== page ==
StJ Art on the Street debuts fall exhibition | entertainment


NS. JOHNSBURY – StJ Art on the Street announced its new fall show, featuring the work of several Vermont artists in store windows, on the sidewalk and in interior galleries along Railroad Street and Eastern Ave. The new show is free and open to the public.

StJ Art on the Street debuted during the pandemic when empty storefronts and shop windows were used as art galleries displaying works that could be enjoyed from the street or sidewalk. St. Johnsbury kept this walk-in gallery and added some indoor options, including the Catamount Arts and Cosmic Cup Café galleries on Eastern Avenue, and Whirligig Brewing and the Northeast Kingdom Artisans Guild on Railroad Street.

Art lovers can walk to the Shatterbox Gallery at 166 Eastern Avenue with works by. kick off Wall painter Tara Goreau. As a lifelong painter, Goreau has created large-format works to inspire and represent communities since completing her first public mural as a senior at St. Johnsbury Academy in 2006. Goreau earned her BFA from Johnson State College in 2011 after graduating from Design and Arts College of New Zealand in Christchurch. She worked with local students to create the 16-piece “Musaic Project” mural celebrating four seasons and four musical genres, and most recently a new public mural on the retaining wall next to Catamount Arts at 115 Eastern Avenue.

Go down Eastern Avenue and find Barbara Grays work at 142 Eastern. Gray earned her MFA from the University of Georgia in 1975 and worked primarily in fiber arts. She has shown her large, three-dimensional fiber installations both regionally and nationally and was director of the Quinlan Visual Arts Center in Gainesville, GA from 1980 to 1991 before moving to Vermont. Gray studied landscape painting in Italy in the early 2000s. Since then, she has found painting en plein air an inspiring way to explore and appreciate the Northeast Kingdom.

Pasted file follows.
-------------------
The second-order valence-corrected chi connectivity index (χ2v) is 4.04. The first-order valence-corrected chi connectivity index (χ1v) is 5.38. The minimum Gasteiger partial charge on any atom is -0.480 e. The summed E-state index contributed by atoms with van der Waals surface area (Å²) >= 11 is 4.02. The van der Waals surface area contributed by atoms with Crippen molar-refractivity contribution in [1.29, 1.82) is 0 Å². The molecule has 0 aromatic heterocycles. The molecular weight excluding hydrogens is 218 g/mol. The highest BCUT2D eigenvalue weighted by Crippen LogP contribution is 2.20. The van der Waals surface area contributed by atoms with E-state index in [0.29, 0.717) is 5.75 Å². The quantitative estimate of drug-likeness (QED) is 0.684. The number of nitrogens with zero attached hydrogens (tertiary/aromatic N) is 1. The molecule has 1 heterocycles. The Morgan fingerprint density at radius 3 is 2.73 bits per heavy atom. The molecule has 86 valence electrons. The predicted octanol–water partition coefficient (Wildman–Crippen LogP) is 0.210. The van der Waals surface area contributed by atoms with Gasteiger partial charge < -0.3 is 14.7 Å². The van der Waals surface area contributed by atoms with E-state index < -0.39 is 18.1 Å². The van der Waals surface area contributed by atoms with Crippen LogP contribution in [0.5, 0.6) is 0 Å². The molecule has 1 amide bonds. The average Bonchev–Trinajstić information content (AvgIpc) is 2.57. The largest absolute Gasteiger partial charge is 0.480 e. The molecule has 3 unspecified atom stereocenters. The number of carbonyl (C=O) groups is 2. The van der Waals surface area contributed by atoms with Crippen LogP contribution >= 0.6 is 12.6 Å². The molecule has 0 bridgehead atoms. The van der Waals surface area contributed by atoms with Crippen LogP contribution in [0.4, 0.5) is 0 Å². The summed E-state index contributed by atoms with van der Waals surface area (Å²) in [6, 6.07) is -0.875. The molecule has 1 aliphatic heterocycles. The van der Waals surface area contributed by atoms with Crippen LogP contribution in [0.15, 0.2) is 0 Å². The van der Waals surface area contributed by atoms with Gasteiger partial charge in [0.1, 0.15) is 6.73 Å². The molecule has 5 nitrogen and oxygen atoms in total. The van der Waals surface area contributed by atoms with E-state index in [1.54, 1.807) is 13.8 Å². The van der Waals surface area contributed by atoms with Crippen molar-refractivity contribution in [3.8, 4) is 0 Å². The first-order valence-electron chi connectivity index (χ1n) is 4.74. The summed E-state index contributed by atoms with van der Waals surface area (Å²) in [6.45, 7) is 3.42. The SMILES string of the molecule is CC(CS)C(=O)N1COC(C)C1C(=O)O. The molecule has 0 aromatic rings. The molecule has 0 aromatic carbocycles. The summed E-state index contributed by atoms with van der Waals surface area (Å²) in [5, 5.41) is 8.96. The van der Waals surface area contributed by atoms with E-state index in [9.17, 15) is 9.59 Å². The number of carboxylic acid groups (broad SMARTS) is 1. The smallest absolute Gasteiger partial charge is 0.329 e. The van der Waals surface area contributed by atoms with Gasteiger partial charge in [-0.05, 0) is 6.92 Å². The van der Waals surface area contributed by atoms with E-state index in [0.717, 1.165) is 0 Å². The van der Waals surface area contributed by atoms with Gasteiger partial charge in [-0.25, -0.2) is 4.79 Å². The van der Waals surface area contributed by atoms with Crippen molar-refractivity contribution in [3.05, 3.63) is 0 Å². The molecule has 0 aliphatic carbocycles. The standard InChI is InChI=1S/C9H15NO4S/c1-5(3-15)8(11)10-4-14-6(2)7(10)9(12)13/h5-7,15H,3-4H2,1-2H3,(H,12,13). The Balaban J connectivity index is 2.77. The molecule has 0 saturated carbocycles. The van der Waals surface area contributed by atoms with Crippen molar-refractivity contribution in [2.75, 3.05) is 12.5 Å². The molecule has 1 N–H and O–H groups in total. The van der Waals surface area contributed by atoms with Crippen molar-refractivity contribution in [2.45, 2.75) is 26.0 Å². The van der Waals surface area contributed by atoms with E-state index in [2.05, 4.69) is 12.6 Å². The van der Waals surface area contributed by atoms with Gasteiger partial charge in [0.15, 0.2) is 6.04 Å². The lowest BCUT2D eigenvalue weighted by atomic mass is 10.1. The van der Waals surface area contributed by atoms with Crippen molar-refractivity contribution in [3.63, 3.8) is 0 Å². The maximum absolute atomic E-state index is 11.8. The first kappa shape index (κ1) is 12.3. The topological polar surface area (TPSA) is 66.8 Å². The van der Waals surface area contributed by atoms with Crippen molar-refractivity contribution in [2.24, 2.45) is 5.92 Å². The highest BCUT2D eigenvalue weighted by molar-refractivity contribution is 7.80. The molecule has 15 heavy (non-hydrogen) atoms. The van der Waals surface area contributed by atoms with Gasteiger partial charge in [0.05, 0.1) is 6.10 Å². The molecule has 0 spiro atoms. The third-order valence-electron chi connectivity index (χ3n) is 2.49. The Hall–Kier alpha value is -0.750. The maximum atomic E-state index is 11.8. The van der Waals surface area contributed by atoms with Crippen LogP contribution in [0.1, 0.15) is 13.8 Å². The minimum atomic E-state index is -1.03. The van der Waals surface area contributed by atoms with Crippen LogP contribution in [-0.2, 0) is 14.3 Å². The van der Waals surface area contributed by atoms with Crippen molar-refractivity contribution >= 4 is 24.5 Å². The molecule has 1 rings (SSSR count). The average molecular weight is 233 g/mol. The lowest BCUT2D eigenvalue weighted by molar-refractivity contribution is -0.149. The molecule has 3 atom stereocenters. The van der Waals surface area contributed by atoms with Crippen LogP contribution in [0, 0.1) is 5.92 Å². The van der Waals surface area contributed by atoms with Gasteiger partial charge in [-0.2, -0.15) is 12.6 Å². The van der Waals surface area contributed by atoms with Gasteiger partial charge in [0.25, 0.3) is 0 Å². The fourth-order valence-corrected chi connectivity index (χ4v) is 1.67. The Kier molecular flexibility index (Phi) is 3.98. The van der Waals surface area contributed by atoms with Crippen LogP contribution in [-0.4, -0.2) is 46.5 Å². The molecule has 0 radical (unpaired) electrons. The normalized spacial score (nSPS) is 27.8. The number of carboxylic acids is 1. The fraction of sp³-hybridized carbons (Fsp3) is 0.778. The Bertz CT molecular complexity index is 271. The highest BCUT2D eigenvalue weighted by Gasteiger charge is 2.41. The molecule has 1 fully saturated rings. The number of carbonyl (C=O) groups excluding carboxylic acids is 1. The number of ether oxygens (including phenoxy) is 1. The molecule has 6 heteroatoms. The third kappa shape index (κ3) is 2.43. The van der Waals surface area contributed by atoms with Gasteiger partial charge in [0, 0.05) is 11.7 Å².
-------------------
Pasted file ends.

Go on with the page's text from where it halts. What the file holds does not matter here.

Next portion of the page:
The Cosmic Cup Café on 139 Eastern Avenue displays photographs by art event photographers Jackie Fox. Fox’s exhibition includes a collection of medium format film photographs depicting both urban and rural landscapes. This technique of photography is slow and methodical, which results in capturing moments of natural beauty that might otherwise go undiscovered.

Catamount Arts is currently showing two exhibitions. In the Fried Family gallery, “Open to the landscape” shows work by Elizabeth Nelson, Anni Lorenzini, Keith Chamberlin and Terry Ekasala, including paintings and photographs that explore landscapes in both realistic and abstract forms.

The Catamount Arts Fireplace Room features a collection of work created by community members during the pandemic. “Kingdom of COVID Chronicles” offers handmade sketchbooks by NEK residents of all ages documenting a month of life in lockdown in the spring of last year.